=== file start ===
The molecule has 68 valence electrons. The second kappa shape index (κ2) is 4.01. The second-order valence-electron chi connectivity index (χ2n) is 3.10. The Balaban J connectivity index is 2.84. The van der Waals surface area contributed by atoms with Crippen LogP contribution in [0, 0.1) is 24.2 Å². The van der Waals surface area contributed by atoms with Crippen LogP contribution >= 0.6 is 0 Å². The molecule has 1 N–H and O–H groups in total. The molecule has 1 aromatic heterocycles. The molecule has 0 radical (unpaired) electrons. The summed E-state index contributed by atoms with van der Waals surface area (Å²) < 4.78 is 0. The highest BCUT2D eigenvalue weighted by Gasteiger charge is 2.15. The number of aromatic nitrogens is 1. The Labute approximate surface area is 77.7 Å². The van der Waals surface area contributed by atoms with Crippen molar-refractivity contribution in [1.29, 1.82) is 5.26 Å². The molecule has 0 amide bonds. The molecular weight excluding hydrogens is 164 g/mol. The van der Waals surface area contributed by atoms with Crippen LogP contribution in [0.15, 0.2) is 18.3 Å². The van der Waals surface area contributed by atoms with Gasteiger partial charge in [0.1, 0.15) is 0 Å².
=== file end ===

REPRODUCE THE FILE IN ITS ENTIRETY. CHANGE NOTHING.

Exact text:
The molecule has 68 valence electrons. The second kappa shape index (κ2) is 4.01. The second-order valence-electron chi connectivity index (χ2n) is 3.10. The Balaban J connectivity index is 2.84. The van der Waals surface area contributed by atoms with Crippen LogP contribution in [0, 0.1) is 24.2 Å². The van der Waals surface area contributed by atoms with Crippen LogP contribution >= 0.6 is 0 Å². The molecule has 1 N–H and O–H groups in total. The molecule has 1 aromatic heterocycles. The molecule has 0 radical (unpaired) electrons. The summed E-state index contributed by atoms with van der Waals surface area (Å²) < 4.78 is 0. The highest BCUT2D eigenvalue weighted by Gasteiger charge is 2.15. The number of aromatic nitrogens is 1. The Labute approximate surface area is 77.7 Å². The van der Waals surface area contributed by atoms with Crippen molar-refractivity contribution in [1.29, 1.82) is 5.26 Å². The molecule has 0 amide bonds. The molecular weight excluding hydrogens is 164 g/mol. The van der Waals surface area contributed by atoms with Crippen LogP contribution in [0.15, 0.2) is 18.3 Å². The van der Waals surface area contributed by atoms with Gasteiger partial charge in [0.1, 0.15) is 0 Å².